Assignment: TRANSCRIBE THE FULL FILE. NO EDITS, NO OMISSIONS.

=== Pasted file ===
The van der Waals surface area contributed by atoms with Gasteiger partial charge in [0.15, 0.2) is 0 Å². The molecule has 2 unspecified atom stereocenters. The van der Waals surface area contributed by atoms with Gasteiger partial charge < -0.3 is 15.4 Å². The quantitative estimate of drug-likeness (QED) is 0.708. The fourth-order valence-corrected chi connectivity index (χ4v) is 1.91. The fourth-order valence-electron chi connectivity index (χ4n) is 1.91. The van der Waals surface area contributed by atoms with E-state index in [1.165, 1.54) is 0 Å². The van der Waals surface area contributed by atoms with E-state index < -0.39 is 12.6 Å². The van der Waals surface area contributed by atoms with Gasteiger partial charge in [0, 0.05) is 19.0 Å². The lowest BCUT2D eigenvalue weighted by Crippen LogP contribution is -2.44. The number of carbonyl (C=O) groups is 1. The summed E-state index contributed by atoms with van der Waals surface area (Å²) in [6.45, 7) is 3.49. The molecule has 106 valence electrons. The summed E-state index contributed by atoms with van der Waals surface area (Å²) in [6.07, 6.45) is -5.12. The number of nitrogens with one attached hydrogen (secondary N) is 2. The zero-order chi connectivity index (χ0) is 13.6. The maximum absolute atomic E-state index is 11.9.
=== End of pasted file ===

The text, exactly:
The van der Waals surface area contributed by atoms with Gasteiger partial charge in [0.15, 0.2) is 0 Å². The molecule has 2 unspecified atom stereocenters. The van der Waals surface area contributed by atoms with Gasteiger partial charge < -0.3 is 15.4 Å². The quantitative estimate of drug-likeness (QED) is 0.708. The fourth-order valence-corrected chi connectivity index (χ4v) is 1.91. The fourth-order valence-electron chi connectivity index (χ4n) is 1.91. The van der Waals surface area contributed by atoms with E-state index in [1.165, 1.54) is 0 Å². The van der Waals surface area contributed by atoms with E-state index < -0.39 is 12.6 Å². The van der Waals surface area contributed by atoms with Gasteiger partial charge in [0, 0.05) is 19.0 Å². The lowest BCUT2D eigenvalue weighted by Crippen LogP contribution is -2.44. The number of carbonyl (C=O) groups is 1. The summed E-state index contributed by atoms with van der Waals surface area (Å²) in [6.45, 7) is 3.49. The molecule has 106 valence electrons. The summed E-state index contributed by atoms with van der Waals surface area (Å²) in [6.07, 6.45) is -5.12. The number of nitrogens with one attached hydrogen (secondary N) is 2. The zero-order chi connectivity index (χ0) is 13.6. The maximum absolute atomic E-state index is 11.9.